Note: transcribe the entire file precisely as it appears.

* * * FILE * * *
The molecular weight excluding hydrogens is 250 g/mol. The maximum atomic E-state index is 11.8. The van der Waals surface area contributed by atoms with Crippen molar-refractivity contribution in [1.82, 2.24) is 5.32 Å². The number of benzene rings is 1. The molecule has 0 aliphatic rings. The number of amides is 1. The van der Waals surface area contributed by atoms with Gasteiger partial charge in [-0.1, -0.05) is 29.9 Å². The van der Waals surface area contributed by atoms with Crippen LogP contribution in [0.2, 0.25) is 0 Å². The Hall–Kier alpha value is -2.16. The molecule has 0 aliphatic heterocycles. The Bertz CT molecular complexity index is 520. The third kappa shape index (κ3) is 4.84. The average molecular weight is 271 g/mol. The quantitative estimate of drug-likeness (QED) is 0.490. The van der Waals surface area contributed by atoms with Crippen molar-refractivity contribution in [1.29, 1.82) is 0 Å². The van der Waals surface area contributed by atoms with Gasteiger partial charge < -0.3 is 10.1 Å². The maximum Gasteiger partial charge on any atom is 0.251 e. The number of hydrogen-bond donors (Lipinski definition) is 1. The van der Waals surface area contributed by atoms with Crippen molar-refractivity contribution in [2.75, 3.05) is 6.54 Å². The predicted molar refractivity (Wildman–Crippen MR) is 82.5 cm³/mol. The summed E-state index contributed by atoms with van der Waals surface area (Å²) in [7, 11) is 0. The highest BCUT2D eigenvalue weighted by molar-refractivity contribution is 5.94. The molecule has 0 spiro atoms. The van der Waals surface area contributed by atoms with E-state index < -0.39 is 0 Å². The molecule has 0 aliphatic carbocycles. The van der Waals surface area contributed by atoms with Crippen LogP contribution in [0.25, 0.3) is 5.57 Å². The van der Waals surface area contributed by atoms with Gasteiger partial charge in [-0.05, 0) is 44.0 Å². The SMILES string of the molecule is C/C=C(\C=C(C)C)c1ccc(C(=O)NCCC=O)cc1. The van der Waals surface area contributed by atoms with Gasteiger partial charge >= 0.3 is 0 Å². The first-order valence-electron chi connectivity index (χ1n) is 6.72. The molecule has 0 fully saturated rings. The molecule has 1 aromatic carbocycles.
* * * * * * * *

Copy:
The molecular weight excluding hydrogens is 250 g/mol. The maximum atomic E-state index is 11.8. The van der Waals surface area contributed by atoms with Crippen molar-refractivity contribution in [1.82, 2.24) is 5.32 Å². The number of benzene rings is 1. The molecule has 0 aliphatic rings. The number of amides is 1. The van der Waals surface area contributed by atoms with Gasteiger partial charge in [-0.1, -0.05) is 29.9 Å². The van der Waals surface area contributed by atoms with Crippen LogP contribution in [0.2, 0.25) is 0 Å². The Hall–Kier alpha value is -2.16. The molecule has 0 aliphatic heterocycles. The Bertz CT molecular complexity index is 520. The third kappa shape index (κ3) is 4.84. The average molecular weight is 271 g/mol. The quantitative estimate of drug-likeness (QED) is 0.490. The van der Waals surface area contributed by atoms with Crippen molar-refractivity contribution in [1.29, 1.82) is 0 Å². The van der Waals surface area contributed by atoms with Gasteiger partial charge < -0.3 is 10.1 Å². The maximum Gasteiger partial charge on any atom is 0.251 e. The number of hydrogen-bond donors (Lipinski definition) is 1. The van der Waals surface area contributed by atoms with Crippen molar-refractivity contribution in [2.75, 3.05) is 6.54 Å². The predicted molar refractivity (Wildman–Crippen MR) is 82.5 cm³/mol. The summed E-state index contributed by atoms with van der Waals surface area (Å²) in [7, 11) is 0. The highest BCUT2D eigenvalue weighted by molar-refractivity contribution is 5.94. The molecule has 0 spiro atoms. The van der Waals surface area contributed by atoms with E-state index < -0.39 is 0 Å². The molecule has 0 aliphatic carbocycles. The van der Waals surface area contributed by atoms with Crippen LogP contribution in [0.25, 0.3) is 5.57 Å². The van der Waals surface area contributed by atoms with Gasteiger partial charge in [-0.05, 0) is 44.0 Å². The SMILES string of the molecule is C/C=C(\C=C(C)C)c1ccc(C(=O)NCCC=O)cc1. The van der Waals surface area contributed by atoms with Gasteiger partial charge >= 0.3 is 0 Å². The first-order valence-electron chi connectivity index (χ1n) is 6.72. The molecule has 0 fully saturated rings. The molecule has 1 aromatic carbocycles.